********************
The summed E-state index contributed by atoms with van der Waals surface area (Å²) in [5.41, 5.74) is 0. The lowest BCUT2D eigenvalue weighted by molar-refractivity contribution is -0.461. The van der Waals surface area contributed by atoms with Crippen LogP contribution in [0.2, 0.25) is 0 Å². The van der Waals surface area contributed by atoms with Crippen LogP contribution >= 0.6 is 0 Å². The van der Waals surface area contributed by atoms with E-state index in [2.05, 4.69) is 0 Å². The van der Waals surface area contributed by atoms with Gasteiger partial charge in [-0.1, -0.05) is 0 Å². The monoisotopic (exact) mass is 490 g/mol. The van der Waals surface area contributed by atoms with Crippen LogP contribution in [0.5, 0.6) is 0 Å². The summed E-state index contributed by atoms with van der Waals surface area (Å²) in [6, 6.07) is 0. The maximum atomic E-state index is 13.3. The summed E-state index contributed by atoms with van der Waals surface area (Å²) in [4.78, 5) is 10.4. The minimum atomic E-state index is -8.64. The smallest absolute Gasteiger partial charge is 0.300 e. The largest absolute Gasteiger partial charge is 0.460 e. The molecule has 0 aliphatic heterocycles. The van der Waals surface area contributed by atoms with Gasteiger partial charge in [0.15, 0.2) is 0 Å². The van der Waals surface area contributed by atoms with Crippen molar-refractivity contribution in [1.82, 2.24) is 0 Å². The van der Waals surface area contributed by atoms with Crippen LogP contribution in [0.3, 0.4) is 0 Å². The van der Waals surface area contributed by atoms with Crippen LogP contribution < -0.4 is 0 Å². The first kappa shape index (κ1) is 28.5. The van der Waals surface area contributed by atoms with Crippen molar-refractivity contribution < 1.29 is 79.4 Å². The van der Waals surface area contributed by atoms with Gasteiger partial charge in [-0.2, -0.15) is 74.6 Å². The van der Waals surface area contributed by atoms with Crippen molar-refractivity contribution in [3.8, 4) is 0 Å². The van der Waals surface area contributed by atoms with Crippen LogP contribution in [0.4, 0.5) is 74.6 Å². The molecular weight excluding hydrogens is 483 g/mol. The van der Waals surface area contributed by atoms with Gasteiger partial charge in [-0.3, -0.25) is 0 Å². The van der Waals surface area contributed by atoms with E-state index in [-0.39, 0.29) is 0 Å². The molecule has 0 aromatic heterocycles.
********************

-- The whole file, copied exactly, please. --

The summed E-state index contributed by atoms with van der Waals surface area (Å²) in [5.41, 5.74) is 0. The lowest BCUT2D eigenvalue weighted by molar-refractivity contribution is -0.461. The van der Waals surface area contributed by atoms with Crippen LogP contribution in [0.2, 0.25) is 0 Å². The van der Waals surface area contributed by atoms with Crippen LogP contribution >= 0.6 is 0 Å². The van der Waals surface area contributed by atoms with E-state index in [2.05, 4.69) is 0 Å². The van der Waals surface area contributed by atoms with Gasteiger partial charge in [-0.1, -0.05) is 0 Å². The monoisotopic (exact) mass is 490 g/mol. The van der Waals surface area contributed by atoms with Crippen LogP contribution in [0.5, 0.6) is 0 Å². The summed E-state index contributed by atoms with van der Waals surface area (Å²) in [6, 6.07) is 0. The maximum atomic E-state index is 13.3. The summed E-state index contributed by atoms with van der Waals surface area (Å²) in [4.78, 5) is 10.4. The minimum atomic E-state index is -8.64. The smallest absolute Gasteiger partial charge is 0.300 e. The largest absolute Gasteiger partial charge is 0.460 e. The molecule has 0 aliphatic heterocycles. The van der Waals surface area contributed by atoms with Gasteiger partial charge in [0.15, 0.2) is 0 Å². The van der Waals surface area contributed by atoms with Crippen molar-refractivity contribution in [1.82, 2.24) is 0 Å². The van der Waals surface area contributed by atoms with Crippen LogP contribution in [0.3, 0.4) is 0 Å². The van der Waals surface area contributed by atoms with Crippen LogP contribution < -0.4 is 0 Å². The first kappa shape index (κ1) is 28.5. The van der Waals surface area contributed by atoms with Crippen molar-refractivity contribution < 1.29 is 79.4 Å². The van der Waals surface area contributed by atoms with Gasteiger partial charge in [-0.2, -0.15) is 74.6 Å². The van der Waals surface area contributed by atoms with Crippen molar-refractivity contribution in [3.8, 4) is 0 Å². The van der Waals surface area contributed by atoms with Crippen LogP contribution in [0.4, 0.5) is 74.6 Å². The molecular weight excluding hydrogens is 483 g/mol. The van der Waals surface area contributed by atoms with Gasteiger partial charge in [-0.3, -0.25) is 0 Å². The van der Waals surface area contributed by atoms with E-state index in [-0.39, 0.29) is 0 Å². The molecule has 0 aromatic heterocycles.